The heat of the jungle was so oppressive that just standing in one place was almost like swimming through thick, dense air. It was a presence you could feel and smell and touch, and yet the men pressed forward wanting to see her … to get closer … to see more…. Their shoulders were tightly compressed, as they sat there, side by side, cross-legged on the ground. In the front, way up front, they had folding chairs, but they had run out of chairs hours before. The men had been sitting there since sundown, baking, sweating, waiting. It felt like a hundred years that they'd been sitting here in the thick jungles of Guadalcanal and they didn't give a damn. They would have waited half a lifetime for her. She represented everything to them right now … mothers … sisters … women … girlfriends they had left behind … women … Woman. There was an almost audible purr after nightfall, as they sat there, talking, smoking, rivulets of sweat pouring down their necks and backs, their faces glistening, their hair damp, their uniforms sticking to their flesh, and all of them so young, children almost … and at the same time children no more. They were men.
By 1943, they had been here for longer than they cared to remember, and everyone wondered when the war would end, and if it ever would. But tonight no one thought about the war, only the men on duty had to worry about that. And most of the men waiting for her now had bought out for the night with every kind of currency they could lay their hands on, everything from chocolate bars to cigarettes to cold hard cash … anything … anything to see her … they would do anything to see Faye Price again.
As the band began to play, the air wasn't thick so much as sultry, the heat no longer oppressive but sensual, and they felt their bodies stir in a way they hadn't in a long, long time. It wasn't just hunger they felt for her, it was something deeper and more tender, something that would have frightened them if they had felt it for too long. They felt the first stirrings of it now as they waited … waited … every moment a pulse beat as a clarinet began to wail. The music wrenched at the gut and was almost painful, and every face, every man, held his breath and was still. The stage was empty in the darkness, and then suddenly, dimly, they saw her, or thought they did … it was impossible to be completely certain, a tiny spotlight sought her in the distance. It found her feet and there was a flash of silver, a sparkle from afar, like falling stars in a summer sky … the shimmer of her body as she approached them made their guts ache, and suddenly she stood there before them. Blinding perfection in a silver lame gown. There was an audible sigh from the men who watched her, a perfect blend of desire and ecstasy and pain. Her skin was like the palest of pink velvet in the dazzling silver gown, the long blond hair was almost the color of ripe peaches and she had worn it down. Her eyes danced, her mouth smiled, she held her hands out toward them as she sang, and her voice was deeper than any woman they remembered. She was more beautiful than any they had known. She moved and the gown revealed endless, exquisite flesh, the pink perfection of her thighs.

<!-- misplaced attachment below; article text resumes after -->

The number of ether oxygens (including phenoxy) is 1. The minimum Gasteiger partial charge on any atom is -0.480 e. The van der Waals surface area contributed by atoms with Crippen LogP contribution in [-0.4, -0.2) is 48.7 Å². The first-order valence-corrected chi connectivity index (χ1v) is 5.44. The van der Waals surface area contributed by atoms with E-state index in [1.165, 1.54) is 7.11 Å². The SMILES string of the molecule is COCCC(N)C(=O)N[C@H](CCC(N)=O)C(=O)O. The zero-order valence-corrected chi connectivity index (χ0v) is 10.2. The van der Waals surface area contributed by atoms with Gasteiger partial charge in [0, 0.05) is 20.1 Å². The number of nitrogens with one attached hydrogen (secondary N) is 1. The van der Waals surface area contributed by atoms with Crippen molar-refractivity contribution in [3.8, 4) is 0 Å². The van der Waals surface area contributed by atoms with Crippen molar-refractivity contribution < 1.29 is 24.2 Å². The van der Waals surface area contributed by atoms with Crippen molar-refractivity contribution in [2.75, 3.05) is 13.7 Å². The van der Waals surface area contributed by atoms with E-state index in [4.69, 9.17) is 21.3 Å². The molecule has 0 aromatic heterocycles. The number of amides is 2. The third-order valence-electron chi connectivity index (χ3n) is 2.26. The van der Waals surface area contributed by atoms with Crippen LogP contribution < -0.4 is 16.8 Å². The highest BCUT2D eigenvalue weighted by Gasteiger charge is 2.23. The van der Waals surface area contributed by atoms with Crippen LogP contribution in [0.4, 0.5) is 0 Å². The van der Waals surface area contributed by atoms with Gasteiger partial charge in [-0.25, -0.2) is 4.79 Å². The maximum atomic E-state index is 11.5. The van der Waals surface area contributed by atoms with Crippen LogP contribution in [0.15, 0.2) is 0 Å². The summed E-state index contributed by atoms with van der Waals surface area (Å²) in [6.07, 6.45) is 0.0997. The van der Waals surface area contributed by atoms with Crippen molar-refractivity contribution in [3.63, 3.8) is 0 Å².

“Oh God …” One voice murmured in a back row, and around him, a hundred young men smiled.
They all felt that way about her, had for years. They hadn't believed it when they'd been told she was going to do a show for them. She had been doing shows like this halfway around the world. In the Pacific, in Europe, in the States. A year after Pearl Harbor, the guilt had overwhelmed her, and she'd been touring off and on now for more than a year. Recently, she had stopped to make another movie, but she was back on the road now … and tonight, she was here … with them.
Her voice had grown mournful as she sang to them, and in the front row, the men who watched could see a pulse beating in her neck. She was alive … she was human … and if they had reached across the